“Prayer is time taken out of the linear journey of our days, and it is also our most profound reality. When we pray, we move inward to our God center.” [1]

While I’m able to discuss prayer in general, I am having a bit of a problem approaching the specific suggestion for prayer at the end of the chapter. Perhaps that is why I am reflecting again and again on the material in this chapter, and not charging ahead to the prayer and reflection.

I know I have been able—in the past—to pray using this passage. A passage from Luke 1, where the angel Gabriel announces the pregnancy and upcoming birth to Mary. However, I am shying away from it this time. Perhaps I need to find out additional things from the very first chapter. We’ll see, I’m sure.

Meanwhile, I’m still dancing around this Annunciation passage. God, in Your mercy, reveal one or two insights to me from these words of Dr. Luke. Whenever I get to this passage, anyway.

Dear Lord, gracious God, thank You for giving me such wonderful children. I have a slight glimpse, a bare inkling of what Mary heard, one fine day in March. Help me to be a good pray-er, especially when praying about people and their families.. Thank You, God, for the biblical account of Mary and the angel Gabriel. For, that is what this Annunciation passage is all about. New life, new birth, new glimpses of You. Help us to reach for You, in all that we do.


Like what you read? Disagree? Share your thoughts with your loved ones and continue the conversation.

Why not visit my sister blogs, “the best of” A Year of Being Kind.   @chaplaineliza And, read sermons from Pastor, Preacher Pray-er .

[1] Silf, Margaret, Inner Compass: Introduction to Ignatian Spirituality (Chicago: Loyola Press, 1999), 4.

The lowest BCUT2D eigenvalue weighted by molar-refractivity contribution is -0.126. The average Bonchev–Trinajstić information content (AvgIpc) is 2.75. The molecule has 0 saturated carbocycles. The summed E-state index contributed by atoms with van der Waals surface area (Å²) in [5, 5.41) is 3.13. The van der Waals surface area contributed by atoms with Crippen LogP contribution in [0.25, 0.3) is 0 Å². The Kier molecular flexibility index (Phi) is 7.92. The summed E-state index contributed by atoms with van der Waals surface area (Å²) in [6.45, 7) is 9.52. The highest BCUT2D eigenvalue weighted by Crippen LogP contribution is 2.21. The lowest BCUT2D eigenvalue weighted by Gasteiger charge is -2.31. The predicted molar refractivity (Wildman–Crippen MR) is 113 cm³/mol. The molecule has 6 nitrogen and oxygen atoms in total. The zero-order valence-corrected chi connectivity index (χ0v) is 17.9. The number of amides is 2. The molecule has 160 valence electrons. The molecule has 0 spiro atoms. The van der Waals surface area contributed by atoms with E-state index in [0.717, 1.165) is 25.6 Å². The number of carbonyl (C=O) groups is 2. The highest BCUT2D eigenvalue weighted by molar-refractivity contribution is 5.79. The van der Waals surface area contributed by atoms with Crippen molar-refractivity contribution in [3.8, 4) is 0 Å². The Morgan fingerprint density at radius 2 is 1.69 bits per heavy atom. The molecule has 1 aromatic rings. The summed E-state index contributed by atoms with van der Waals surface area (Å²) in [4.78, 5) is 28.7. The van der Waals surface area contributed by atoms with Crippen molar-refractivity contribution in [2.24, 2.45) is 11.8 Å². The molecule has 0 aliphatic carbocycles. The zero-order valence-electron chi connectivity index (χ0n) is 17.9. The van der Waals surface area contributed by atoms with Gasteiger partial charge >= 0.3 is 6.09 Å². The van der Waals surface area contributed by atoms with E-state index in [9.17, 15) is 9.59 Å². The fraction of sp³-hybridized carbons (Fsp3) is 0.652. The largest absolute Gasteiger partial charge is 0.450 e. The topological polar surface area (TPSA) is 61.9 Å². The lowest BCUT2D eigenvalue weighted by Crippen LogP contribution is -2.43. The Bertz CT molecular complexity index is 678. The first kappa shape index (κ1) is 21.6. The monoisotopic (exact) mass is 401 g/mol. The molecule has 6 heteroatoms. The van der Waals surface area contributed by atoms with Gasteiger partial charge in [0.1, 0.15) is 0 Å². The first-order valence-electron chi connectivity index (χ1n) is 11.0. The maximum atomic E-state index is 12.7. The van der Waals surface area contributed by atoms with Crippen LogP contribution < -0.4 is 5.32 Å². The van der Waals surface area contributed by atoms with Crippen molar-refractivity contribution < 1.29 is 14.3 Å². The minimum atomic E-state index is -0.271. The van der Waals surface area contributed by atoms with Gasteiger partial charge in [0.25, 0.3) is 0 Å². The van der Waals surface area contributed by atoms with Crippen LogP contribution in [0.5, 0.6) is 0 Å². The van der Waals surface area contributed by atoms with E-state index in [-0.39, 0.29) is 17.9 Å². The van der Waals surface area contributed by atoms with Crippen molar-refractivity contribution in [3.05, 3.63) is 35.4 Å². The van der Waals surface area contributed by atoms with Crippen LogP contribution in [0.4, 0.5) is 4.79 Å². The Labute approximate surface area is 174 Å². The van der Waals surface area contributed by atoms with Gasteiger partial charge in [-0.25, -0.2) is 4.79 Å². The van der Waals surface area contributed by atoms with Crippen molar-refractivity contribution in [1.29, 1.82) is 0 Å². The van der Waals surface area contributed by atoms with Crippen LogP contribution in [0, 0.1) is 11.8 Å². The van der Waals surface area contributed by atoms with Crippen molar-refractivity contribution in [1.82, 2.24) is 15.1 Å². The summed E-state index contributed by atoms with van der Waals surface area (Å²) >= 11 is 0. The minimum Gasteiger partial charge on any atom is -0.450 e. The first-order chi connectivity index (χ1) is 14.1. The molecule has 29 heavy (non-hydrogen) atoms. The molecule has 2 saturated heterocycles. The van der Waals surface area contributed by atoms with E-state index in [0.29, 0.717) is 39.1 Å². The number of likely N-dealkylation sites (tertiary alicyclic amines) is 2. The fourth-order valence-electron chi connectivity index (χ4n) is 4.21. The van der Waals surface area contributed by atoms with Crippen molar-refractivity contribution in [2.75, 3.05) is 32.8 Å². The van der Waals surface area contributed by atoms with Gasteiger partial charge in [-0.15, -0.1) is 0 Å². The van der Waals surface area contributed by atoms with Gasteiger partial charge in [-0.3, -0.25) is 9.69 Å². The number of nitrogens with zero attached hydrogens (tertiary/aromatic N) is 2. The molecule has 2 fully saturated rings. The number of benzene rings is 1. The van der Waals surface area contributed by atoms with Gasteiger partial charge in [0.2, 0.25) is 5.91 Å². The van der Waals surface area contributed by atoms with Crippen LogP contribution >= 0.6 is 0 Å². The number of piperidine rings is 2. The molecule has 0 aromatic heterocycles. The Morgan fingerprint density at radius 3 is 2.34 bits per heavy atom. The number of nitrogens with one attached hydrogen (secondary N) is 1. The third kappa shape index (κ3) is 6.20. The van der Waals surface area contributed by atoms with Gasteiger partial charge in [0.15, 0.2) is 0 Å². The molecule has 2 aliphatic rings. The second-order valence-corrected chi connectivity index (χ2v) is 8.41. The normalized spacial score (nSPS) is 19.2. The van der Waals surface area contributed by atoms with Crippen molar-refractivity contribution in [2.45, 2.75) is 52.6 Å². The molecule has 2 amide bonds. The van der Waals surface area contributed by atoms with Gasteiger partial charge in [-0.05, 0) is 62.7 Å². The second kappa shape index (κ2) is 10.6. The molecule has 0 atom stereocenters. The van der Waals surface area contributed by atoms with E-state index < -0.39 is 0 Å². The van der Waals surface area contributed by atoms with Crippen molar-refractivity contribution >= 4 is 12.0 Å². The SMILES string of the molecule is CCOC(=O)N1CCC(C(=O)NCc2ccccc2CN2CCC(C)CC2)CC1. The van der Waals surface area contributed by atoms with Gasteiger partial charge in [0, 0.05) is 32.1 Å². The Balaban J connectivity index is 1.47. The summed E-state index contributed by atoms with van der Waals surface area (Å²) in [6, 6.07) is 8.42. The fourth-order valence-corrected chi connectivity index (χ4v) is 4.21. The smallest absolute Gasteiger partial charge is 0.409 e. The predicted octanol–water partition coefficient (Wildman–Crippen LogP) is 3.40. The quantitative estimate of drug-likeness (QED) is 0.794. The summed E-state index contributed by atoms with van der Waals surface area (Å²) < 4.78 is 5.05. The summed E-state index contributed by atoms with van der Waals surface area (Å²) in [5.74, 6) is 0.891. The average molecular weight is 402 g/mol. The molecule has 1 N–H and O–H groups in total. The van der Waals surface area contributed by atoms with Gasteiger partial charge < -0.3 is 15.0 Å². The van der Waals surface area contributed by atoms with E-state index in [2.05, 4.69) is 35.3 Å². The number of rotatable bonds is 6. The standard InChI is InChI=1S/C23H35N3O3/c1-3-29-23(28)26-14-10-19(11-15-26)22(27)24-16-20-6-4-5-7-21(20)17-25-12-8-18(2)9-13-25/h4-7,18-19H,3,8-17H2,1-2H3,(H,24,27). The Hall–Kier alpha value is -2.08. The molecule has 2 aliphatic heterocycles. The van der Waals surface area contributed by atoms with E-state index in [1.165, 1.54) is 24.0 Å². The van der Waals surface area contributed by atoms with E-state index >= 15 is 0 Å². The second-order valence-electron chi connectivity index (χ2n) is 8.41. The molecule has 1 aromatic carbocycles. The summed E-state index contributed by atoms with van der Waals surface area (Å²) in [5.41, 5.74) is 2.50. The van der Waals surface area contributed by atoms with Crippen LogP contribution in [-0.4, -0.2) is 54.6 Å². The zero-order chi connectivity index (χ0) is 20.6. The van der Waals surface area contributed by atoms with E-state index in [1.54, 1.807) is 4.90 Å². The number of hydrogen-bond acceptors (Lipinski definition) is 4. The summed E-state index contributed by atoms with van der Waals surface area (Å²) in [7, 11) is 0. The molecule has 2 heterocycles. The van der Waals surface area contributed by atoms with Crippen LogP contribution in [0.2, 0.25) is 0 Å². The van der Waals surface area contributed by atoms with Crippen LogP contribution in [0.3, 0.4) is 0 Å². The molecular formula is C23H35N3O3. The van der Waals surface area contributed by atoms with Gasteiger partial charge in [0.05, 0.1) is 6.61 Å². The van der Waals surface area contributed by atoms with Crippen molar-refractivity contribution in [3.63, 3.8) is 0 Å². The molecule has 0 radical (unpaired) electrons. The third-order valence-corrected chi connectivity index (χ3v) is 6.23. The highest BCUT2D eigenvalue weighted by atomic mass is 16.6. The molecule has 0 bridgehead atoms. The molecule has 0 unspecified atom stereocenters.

Beginning As I Mean to Continue: in Prayer

matterofprayer: a year of everyday prayers – Thursday, January 1, 2015

winter road

Beginning As I Mean to Continue: in Prayer

2015: a clean, fresh, bright new year. 365 new days ahead. I started this blog to talk about prayer and meditation, and I mean to continue that way. However—I feel I have a responsibility to my friends and acquaintances who have been telling me in the past few weeks that 2014 has not been a particularly good year for them. Anxiety! Sadness! Grief! Instability of many kinds! No, not particularly good, for many in my acquaintance. I want to make a firm foundation for myself, as well as for others. In prayer.

Therefore, I am going back to basics. I went to my prayer and spiritual formation shelf. (Actually, I need to make that shelves, since I am gathering more and more books on that area, recently.) I pulled a tried-and-true book off the shelf called The Beautiful Work of Learning to Pray. A prayer guide in 31 lessons, I’ve used it in the past, to good effect.

In January, then, I will read and pray through James Howell’s devotional book on prayer. (I know I mentioned it here before.) Rev. Howell is a Methodist elder and a knowledgeable person on the subject of prayer. He’s written a marvelous book of instruction. This book shares his insights, as well as those of other knowledgeable people, both living and dead.

Before I go any further, I need to make a confession. I have difficulty being consistent, as far as prayer is concerned. Even though I love to pray, and receive blessing and benefit from regular prayer, I can’t pray every day. At times, I come close! I prayed through the whole month of November this past year, for example! But, I have a need for occasional change, too, because of my personal preferences. (If you speak Myers-Briggs, my preferences are ENFP.)

I shift from one helpful prayer guide to another. (I’m afraid I’m not that constant, as far as prayer guides are concerned.) Since it provides a good foundation, I will be sticking with Rev. Howell’s helpful book through January.

The secondary title of this blog, A Year of Everyday Prayers, is meant to be hopeful. Some might say, even presumptuous! I hope and pray that God will assist me in praying every day. (And, I would appreciate any and all prayers in support and encouragement.) But . . . I will take that one day at a time. I was greatly encouraged by 2014! I successfully blogged each and every day. God willing, I’ll do the same in 2015.

A few significant sentences from this first lesson of prayer are: “ . . . prayer is not a way of getting a grip on our lives of getting things under control. Prayer is the yielding of control. Prayer is discovering I am not the center of the universe.” Let’s pray. God, thanks for the excellent food for thought. Help me—help us as we pray and come to You. Thanks for giving us the understanding that we have a relationship with You, with a good and loving God. In gracious thanks we pray, amen.